When they grow where we don’t want them, weeds can be a pain! But did you know that they can also be great indicator plants, telling you what nutrients your garden is lacking or what it has in excess? Before you pull out the pesky weeds that are overtaking your cultivated plants, take a minute to notice what is growing.
That’s right—you can read your weeds! They are excellent indicators of soil conditions and quality. If you have large patches of one kind of weed, your garden is trying to tell you something.
Note: A weed is simply a plant that’s located in an undesirable place. Some “weeds” are in fact great edible or ornamental plants for the garden, so before you toss them on the compost pile consider their other uses.
Common Weeds and What They Say About Soil
Amaranth (Amaranthus spp.) grows in rich soil, high in nitrogen.
Bindweed (Convolvulus arvensis) grows in crusty or compacted soil.
Common chicory can be an indicator of rich soil.
Chickweed (Stellaria media or Cerastium spp.) and chicory (Chicorium sp.) like rich soil—high in nitrogen—and will grow well in alkaline, compacted soil.
Common groundsel (Senecio vulgaris) is an indicator of rich soil.
Common groundsel. Remember: “If you have groundsel, you have good soil!”
Crabgrass (Digitaria spp.) grows where the soil has been depleted of nutrients and is low in calcium.
Dandelions (Taraxacum officinale) indicate poor soil that is low in calcium, but high in potassium. Luckily, they are great for springtime pollinators and can also make a yummy snack! Check out our dandelion recipes.
Dock might grow if you’ve planted near a swampy area.
Dock (Rumex spp.) and goldenrod (Solidago spp.) grow in wet, poorly drained soil.
Fragile fern (Cystopteris fragilis) grows in near-neutral, dry conditions. Ferns also might be able to tell you something based on their history of folklore.
Henbit (Lamium amplexicaule) indicates high nitrogen.
Knapweed looks like its cousin, bachelor’s button.
Knapweed (Centaurea spp.) indicates rich soil, high in potassium.
Knotweed (Polygonum spp.) grows where the ground is compacted.
Lambsquarters (Chenopodium album) indicates rich soil, high in nitrogen.
Little blue-stem (Schizachyrium scoparium) grows in dry, sandy, run-down soil depleted of nutrients.
There are many kinds of mosses that thrive in moist, shady locations.
Moss of most kinds indicate soggy, acidic soil that is low in nutrients.
Common mullein indicates that you might need to make your soil more alkaline.
Mullein (Verbascum thapsus) grows in acidic soil with low fertility.
Mustard is commonly found in pastures & fields.
Mustard (Brassica spp.) grows in dry, sandy soil, high in phosphorus.
Ostrich fern grows in rich soil.
Ostrich fern (Matteuccia struthiopteris) indicates an exceptionally fertile location.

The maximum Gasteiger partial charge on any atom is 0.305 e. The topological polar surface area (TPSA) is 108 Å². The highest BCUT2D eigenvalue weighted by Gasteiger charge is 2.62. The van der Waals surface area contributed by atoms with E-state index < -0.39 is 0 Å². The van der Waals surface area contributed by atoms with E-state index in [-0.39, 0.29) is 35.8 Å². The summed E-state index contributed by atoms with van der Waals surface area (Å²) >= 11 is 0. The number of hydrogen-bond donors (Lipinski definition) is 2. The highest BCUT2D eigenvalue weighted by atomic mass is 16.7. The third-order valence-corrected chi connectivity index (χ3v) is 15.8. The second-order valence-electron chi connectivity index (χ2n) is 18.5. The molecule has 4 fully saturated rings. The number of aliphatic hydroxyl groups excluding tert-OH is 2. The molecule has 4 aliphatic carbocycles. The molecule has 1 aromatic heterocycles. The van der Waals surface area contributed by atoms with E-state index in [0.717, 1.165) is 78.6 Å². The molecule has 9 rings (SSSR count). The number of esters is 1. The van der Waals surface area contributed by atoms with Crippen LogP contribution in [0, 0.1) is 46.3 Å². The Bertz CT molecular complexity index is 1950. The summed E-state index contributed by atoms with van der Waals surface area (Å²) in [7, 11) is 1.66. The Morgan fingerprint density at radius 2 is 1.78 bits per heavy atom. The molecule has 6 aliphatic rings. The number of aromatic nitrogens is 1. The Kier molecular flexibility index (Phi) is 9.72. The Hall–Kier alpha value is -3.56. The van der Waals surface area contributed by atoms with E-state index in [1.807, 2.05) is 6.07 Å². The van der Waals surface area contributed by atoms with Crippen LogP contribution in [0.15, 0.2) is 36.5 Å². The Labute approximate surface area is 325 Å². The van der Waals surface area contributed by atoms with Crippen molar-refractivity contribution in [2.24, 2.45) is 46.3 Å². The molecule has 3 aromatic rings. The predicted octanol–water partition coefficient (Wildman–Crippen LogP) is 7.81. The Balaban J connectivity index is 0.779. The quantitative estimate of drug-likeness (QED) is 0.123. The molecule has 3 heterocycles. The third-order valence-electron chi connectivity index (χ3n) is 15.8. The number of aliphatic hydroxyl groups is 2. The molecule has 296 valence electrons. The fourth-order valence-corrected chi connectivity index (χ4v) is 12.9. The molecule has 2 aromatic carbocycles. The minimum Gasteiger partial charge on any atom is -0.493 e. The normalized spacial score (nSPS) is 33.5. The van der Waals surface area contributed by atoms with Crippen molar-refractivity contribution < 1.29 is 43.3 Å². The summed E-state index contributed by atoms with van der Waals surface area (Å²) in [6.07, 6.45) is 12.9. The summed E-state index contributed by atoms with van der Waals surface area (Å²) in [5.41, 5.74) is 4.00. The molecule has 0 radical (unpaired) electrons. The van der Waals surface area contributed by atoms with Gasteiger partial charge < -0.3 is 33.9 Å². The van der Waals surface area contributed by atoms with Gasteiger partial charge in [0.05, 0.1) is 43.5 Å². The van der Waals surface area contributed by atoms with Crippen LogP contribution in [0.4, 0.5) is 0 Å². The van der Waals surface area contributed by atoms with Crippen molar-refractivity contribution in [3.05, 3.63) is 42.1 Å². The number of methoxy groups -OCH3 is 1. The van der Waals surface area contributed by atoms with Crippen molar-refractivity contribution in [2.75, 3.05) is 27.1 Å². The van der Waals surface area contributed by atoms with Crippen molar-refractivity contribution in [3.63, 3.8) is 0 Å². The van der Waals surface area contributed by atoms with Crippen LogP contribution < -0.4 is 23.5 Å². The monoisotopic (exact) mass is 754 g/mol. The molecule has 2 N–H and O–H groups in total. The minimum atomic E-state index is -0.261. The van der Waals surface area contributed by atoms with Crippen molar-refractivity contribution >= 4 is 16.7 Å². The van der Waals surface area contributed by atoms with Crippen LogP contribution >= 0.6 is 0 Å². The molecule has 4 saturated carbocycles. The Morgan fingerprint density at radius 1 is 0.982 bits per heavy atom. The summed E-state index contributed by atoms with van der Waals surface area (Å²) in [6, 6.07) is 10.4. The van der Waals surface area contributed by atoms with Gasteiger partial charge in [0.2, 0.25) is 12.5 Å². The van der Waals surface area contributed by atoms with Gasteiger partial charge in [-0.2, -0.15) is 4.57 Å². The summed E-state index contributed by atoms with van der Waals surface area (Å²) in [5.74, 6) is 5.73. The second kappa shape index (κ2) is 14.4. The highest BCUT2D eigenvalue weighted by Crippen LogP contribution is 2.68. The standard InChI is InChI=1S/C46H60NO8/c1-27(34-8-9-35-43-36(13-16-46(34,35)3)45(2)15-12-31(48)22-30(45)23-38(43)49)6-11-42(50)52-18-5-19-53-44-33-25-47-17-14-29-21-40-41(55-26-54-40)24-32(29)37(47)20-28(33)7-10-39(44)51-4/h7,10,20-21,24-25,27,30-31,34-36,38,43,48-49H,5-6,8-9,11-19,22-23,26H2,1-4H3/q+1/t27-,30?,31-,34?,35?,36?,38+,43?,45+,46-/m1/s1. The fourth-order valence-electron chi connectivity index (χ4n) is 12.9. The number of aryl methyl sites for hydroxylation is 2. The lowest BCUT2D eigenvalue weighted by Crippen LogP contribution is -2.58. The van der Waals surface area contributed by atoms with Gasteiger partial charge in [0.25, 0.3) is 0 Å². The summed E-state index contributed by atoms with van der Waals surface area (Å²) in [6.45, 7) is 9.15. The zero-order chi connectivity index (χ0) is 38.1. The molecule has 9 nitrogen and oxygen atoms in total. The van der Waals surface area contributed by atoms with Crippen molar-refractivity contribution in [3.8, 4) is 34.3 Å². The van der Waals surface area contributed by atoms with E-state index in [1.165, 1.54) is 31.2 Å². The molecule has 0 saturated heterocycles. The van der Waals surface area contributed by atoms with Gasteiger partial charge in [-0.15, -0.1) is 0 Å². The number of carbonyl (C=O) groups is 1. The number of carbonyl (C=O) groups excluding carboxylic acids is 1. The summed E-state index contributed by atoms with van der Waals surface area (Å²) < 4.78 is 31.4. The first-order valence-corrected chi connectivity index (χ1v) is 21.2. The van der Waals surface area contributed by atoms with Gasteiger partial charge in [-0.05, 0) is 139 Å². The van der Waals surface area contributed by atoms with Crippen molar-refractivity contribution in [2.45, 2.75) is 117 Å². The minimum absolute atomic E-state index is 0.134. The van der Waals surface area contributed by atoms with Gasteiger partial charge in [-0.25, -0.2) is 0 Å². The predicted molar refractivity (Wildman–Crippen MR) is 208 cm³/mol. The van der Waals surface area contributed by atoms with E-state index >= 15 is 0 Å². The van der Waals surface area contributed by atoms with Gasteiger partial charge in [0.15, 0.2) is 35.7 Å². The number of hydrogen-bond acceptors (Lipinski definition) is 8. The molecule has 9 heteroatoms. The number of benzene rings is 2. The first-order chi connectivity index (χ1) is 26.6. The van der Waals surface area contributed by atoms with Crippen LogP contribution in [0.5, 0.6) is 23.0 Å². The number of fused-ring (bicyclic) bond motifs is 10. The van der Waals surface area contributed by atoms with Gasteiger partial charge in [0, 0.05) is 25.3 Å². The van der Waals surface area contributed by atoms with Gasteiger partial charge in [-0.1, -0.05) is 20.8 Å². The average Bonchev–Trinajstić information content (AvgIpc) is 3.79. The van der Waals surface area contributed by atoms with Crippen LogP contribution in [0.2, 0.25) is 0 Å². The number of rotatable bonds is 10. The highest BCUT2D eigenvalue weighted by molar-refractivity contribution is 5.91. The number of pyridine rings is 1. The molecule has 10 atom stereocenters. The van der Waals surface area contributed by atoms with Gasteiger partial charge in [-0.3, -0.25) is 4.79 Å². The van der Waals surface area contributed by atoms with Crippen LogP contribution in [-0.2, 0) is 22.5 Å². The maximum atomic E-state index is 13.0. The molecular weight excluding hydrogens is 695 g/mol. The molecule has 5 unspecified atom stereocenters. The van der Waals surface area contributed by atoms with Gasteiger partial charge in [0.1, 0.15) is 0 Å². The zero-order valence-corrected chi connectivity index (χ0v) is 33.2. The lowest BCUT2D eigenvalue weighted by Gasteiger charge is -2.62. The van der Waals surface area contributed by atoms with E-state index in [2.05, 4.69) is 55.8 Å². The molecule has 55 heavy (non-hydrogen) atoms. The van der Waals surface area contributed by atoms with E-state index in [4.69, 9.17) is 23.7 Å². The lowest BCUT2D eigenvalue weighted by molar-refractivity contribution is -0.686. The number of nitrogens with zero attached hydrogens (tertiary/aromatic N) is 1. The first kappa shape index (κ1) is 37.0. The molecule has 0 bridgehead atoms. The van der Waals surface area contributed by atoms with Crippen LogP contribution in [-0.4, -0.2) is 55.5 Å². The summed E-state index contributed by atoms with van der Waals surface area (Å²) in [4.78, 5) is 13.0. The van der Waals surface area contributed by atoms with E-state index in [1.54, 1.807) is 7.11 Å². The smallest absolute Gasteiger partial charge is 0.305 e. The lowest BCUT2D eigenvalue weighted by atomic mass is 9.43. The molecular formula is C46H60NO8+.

Common wood sorrel (which you might mistake for clover) shows that your soil might need a calcium treatment.
Oxalis, or wood sorrel, indicates low calcium and high magnesium.
Ox-eye daisy is found in areas of low fertility.
Ox-eye daisies (Leucanthemum vulgare) grow in acidic, often soggy soil with poor fertility.
Pearly everlasting (Anaphalis margaritacea) grows in acid soil that is low in nutrients.
Peppergrass (Lepidium verginicum) indicates sweet soil.
Plantain is a stubborn weed that often grows in heavy clay.
Plantain (Plantago spp.) grows in compacted, sour soil with low fertility and often indicates heavy clay. Like prostrate knotweed, it has evolved to survive being trampled and can grow in heavily trafficked garden paths.
Purslane (Portulaca oleracea) prefers rich soil and is an indicator of high phosphorus. Like dandelions, purslane is edible and offers health benefits. Make the most of your common weed education and explore some purslane recipes.
Quackgrass (Elymus repens) will grow in heavy clay or compacted soil.
Queen Anne’s lace indicates poor dry soil.
Queen Anne’s lace (Daucus carota) grows where the soil is poor, but on the sweet side.
Ragweed (Ambrosia spp.) indicates low fertility.
Sensitive fern (Onoclea sensibilis) grows in poorly drained soil that is low in nutrients.
Sweet fern (Comptonia peregrina) prefers sandy, acidic soil.
Stinging nettle doesn’t just indicate rich soil; it also has some valuable qualities.
Sheep sorrel grows in acidic soil that is low in nitrogen.
Sheep sorrel (Rumex acetosella) indicates dry, sandy, acidic soil depleted of nutrients and low in calcium.
Yarrow is found on poor, dry, sandy soil where little else will grow.
Yarrow (Achillea millefolium) grows where potassium and fertility are low and the soil is sandy and dry.
Using This Information
The weeds listed above provide important clues about your soil’s fertility. Use this information to your advantage when amending your soil or deciding what to plant where.
If you have a hard time identifying your garden weeds, look at this list of common weeds.
After discovering what they mean, find out how to get rid of your weeds, if you so desire.
Dandelions and purslane are not the only edible weeds! Find out which of these weeds you can eat.